(b. 1483, Urbino, d. 1520, Roma)

Madonna dell'Impannata

Oil on wood, 158 x 125 cm
Galleria Palatina (Palazzo Pitti), Florence

In the mid-1510s Raphael had passed from the highly synthetic and expressive compositions of the first years of the decade to representations which were more and more complex and even more dispersive. Most of these were also finished by his pupils, for this was the busiest moment in Raphael's career.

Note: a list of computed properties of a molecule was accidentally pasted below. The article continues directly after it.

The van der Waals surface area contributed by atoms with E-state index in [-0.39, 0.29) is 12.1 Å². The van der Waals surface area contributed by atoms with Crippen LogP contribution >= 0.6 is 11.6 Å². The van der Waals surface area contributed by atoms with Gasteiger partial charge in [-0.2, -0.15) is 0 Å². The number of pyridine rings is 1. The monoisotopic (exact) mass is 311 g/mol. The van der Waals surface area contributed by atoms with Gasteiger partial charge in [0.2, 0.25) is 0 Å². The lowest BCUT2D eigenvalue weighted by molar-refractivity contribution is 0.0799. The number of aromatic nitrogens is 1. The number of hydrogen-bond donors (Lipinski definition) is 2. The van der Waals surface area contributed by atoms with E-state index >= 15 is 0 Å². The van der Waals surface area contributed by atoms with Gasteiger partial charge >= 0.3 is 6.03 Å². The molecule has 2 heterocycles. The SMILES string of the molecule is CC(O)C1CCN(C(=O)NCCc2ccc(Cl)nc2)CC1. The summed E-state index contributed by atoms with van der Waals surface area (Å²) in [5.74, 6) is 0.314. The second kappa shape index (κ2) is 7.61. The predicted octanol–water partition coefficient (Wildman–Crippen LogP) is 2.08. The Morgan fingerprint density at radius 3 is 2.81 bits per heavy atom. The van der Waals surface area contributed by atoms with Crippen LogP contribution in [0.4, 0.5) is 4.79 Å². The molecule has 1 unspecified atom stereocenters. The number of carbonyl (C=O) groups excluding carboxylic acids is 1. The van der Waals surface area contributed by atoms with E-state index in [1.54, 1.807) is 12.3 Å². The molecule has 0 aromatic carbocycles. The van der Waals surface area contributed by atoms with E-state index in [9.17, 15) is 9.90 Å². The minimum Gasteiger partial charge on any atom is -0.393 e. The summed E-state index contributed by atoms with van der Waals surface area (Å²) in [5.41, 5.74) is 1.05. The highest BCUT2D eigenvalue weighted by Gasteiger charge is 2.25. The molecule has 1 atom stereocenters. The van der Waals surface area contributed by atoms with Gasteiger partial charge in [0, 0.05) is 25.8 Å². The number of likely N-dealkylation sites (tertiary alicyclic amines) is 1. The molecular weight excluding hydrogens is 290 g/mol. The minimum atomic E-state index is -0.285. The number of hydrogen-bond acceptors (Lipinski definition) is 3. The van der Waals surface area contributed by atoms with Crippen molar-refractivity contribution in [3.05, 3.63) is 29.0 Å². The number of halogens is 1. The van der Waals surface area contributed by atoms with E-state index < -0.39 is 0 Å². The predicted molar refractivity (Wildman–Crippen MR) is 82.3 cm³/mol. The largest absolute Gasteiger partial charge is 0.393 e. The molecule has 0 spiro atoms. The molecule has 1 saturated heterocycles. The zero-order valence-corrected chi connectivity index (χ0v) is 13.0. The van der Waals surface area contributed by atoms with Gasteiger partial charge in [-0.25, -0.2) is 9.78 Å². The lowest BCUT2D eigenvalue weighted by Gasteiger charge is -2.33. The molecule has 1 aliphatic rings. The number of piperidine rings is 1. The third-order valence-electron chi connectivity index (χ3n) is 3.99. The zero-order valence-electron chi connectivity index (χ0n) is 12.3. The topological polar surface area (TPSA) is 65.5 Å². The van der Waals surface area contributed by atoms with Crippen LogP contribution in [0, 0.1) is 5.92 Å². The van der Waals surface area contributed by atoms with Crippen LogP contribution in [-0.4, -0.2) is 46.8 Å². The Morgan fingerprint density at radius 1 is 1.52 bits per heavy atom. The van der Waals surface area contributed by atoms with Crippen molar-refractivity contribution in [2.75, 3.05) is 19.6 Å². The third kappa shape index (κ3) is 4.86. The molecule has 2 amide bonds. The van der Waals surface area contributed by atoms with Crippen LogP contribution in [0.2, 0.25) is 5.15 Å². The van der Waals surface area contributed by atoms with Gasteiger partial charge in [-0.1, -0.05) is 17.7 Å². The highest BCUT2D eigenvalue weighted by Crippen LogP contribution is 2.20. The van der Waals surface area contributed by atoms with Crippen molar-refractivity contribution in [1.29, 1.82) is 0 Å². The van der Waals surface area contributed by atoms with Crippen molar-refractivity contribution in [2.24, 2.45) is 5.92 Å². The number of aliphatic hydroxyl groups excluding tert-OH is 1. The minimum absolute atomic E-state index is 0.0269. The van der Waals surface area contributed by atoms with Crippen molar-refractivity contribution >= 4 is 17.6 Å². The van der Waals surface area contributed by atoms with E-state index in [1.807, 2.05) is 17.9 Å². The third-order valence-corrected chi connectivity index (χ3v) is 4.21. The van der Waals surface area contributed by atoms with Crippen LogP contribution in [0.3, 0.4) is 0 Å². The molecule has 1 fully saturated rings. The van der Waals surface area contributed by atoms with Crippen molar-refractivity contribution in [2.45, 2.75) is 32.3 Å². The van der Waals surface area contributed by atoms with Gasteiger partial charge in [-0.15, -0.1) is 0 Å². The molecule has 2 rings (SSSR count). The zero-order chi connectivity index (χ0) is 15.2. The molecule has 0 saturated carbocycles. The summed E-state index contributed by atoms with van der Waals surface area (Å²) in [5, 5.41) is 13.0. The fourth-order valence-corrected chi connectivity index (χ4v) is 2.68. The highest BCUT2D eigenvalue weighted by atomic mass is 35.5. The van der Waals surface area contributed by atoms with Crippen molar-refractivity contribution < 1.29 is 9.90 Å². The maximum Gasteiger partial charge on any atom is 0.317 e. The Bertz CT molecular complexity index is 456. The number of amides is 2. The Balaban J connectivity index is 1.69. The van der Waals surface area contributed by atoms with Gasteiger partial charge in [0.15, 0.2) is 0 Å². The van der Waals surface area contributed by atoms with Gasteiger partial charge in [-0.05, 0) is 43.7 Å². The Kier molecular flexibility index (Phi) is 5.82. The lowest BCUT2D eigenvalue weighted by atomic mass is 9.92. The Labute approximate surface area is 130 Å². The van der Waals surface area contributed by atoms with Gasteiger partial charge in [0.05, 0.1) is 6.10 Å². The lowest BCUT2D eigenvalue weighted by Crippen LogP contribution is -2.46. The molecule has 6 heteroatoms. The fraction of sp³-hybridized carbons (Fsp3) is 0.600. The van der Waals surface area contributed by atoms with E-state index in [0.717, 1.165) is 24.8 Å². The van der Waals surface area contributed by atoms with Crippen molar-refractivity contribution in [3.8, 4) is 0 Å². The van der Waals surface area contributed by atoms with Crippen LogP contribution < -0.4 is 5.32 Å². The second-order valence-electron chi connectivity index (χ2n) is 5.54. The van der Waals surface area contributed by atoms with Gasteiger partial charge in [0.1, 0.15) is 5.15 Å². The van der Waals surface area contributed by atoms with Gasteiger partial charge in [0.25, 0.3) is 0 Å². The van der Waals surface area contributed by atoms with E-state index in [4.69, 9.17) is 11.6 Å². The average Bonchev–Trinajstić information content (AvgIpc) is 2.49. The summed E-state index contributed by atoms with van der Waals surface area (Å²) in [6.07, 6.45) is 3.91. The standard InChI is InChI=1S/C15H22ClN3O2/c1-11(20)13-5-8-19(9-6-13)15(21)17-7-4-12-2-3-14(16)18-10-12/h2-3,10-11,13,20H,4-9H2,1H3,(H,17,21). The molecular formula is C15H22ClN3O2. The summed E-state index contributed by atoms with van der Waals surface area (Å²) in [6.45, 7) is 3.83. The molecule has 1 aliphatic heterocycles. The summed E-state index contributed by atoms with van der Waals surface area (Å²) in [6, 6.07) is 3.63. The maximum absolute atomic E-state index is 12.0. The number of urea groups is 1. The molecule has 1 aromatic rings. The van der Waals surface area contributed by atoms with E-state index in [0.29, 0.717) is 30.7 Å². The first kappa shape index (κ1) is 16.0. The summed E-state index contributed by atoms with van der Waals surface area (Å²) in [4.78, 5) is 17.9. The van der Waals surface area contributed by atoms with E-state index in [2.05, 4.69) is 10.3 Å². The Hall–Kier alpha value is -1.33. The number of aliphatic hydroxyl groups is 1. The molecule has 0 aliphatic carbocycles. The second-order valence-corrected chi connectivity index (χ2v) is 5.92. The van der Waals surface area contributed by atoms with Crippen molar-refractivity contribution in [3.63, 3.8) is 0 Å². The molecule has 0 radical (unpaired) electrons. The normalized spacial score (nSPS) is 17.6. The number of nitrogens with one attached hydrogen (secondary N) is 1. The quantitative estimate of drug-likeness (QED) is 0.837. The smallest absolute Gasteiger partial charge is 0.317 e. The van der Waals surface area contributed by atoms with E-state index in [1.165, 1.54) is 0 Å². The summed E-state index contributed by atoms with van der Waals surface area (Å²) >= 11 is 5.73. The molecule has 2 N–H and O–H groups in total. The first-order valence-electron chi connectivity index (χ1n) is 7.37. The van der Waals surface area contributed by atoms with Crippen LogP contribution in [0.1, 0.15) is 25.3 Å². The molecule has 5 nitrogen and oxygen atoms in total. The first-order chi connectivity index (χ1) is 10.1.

The Madonna dell'Impannata in the Pitti Gallery in Florence was also painted with the help of assistants. According to some critics, the assistants executed the entire painting. But others see the master's hand at least in the major figures (some say in the Christ Child, some in St Elizabeth, some in both figures). The composition is innovative in respect to the usual iconography of the holy family. It shows St Catherine, St Elizabeth, Christ, the Virgin and St John gathered together in a group. A large tent is visible in the background and a window covered by linen (the impannata, or cloth covering of a window, which gives the painting its name) can be seen at the extreme right. Like many other works by Raphael, this painting was carried off by the French in 1799 and was not returned until after the Congress of Vienna, in 1815.